Repurchase agreements (“repos”) provide critical short-term financing for large institutions to pay taxes, make payroll, fund operations, etc. The repo market is perhaps the most critical part of the plumbing that makes the global financial system work. Last week the market saw cash flow out of the repo market. In response, the Fed pumped cash back in.
What is the “repo market”?
“Repo” is short for repurchase agreements, which are basically short-term overnight loans. It’s where big piles of cash meet large pools of securities. The equilibrium between the two is the overnight interest rate (quoted on an annualized basis). Repos allow large investors, such as mutual funds, hedge funds, and other large institutions, to get the financing they need to run their businesses. In exchange, they pledge securities they own as collateral. These markets typically operate quite smoothly and overnight rates are typically in line with the Fed Funds rate (which was in 2% – 2.25% target range on September 16). The repo market is a critical resource for large businesses to get the overnight financing they need to pay taxes, make payroll, fund operations, etc.
What happened last week?
A significant amount of cash (supply) flowed out of the repo market just as more securities (demand) were flowing in. Said differently, the supply of money went down as demand soared. That pushed up the overnight rate to an annualized rate of over 10% on Tuesday, September 19. Volatility in the repo market also skyrocketed. Of major concern to the Fed was that volatility had pushed the effective fed funds rate above its target range at a time when the Fed was actually preparing to drop the ceiling from 2.25% to 2%. This effectively neutralized, albeit temporarily, the transmission of the Fed’s monetary policy throughout the economy. In response, the Fed injected cash into the system to stabilize rates, the first time they’ve done so since 2008.
Why did this happen?
In 2008, the repo market froze because financial institutions were failing. Bear Stearns, Lehman, AIG, Merrill Lynch, and many others were holding large volumes of real estate- and debt-related securities that were of questionable value. Lenders stopped accepting such securities as collateral, effectively starving these firms, and the broader economy, of much needed cash. That’s not the case this time. This time the issue was that there simply wasn’t enough cash in the system, not that lenders were questioning the value of borrower’s collateral.
It appears the price for cash skyrocketed early last week for three basic reasons:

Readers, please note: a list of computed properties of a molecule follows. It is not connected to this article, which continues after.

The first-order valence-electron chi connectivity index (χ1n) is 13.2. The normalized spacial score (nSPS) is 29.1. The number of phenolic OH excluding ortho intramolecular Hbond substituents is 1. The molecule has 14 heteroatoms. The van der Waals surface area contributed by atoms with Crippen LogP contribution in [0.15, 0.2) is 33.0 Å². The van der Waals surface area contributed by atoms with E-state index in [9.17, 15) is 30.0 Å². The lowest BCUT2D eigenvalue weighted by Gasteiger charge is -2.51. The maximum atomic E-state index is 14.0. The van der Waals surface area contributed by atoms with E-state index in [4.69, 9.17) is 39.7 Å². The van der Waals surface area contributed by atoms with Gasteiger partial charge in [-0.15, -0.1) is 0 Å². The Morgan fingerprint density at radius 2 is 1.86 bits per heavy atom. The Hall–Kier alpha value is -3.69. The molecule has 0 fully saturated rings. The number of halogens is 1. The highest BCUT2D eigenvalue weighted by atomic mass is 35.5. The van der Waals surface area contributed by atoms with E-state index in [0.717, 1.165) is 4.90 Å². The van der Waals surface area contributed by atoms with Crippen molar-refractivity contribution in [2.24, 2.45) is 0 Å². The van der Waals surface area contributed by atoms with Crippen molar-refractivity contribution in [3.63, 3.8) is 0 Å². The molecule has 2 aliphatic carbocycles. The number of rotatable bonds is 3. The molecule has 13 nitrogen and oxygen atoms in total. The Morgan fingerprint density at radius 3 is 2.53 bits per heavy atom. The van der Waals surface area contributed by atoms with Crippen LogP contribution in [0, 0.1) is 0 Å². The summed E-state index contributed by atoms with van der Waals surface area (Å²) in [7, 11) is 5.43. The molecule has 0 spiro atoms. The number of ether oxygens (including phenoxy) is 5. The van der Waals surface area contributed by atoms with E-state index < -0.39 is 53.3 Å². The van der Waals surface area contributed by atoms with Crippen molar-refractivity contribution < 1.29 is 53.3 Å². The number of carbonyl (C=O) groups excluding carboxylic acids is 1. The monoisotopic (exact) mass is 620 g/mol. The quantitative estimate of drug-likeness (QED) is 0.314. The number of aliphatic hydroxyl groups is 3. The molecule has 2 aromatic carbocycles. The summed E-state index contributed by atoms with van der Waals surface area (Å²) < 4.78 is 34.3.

- Soaring federal debt: Over the four weeks leading up to September 16, the US Treasury borrowing about $336 billion to finance our debt. Said differently, the US Treasury effectively removed $336 billion in cash from the financial system just prior to 9/16. The US federal government is estimated to run a 2019 deficit of nearly $1 trillion.
- Reduction in the Fed’s balance sheet: The Fed continued to shrink its balance sheet up until mid-September. It began the year with a balance sheet of slightly more than $4 trillion. By the week of September 11, the Fed’s balance sheet had shrunk to about $3.76 billion, meaning that the Fed effectively removed about $250 billion in cash from the financial system over the past 8 ½ months. The Fed shrinks it’s balance sheet when it decides not to replace maturing bonds. As bonds mature (and doesn’t buy new ones), the Fed removes cash from the financial system. The Fed stopped shrinking its balance sheet when it decided to inject cash into the market last week.
- Corporate taxes were due: Corporate taxes were due on Monday, September 16, leading to a large increase in cash to pay the US Treasury. It’s unclear what the exact demand was for cash on September 16, but I would note that corporate taxes make up about $109 billion of all Federal revenues. While that makes up only about 3.3% of all Federal revenues, it’s still a big number, especially when the financial system is running low on cash.
What should you do about it?
Remember that the media has a tendency to sensationalize the news. Resist buying into sensationalized accounts of what happened last week. Focus on the facts. And the facts are that broad asset class diversification, a suitable emergency reserve, and ongoing financial planning are the best defense against future economic challenges.
 Bloomberg, September 23, 2019
 Congressional Budget Office
 FRED, Federal Reserve Bank of St. Louis
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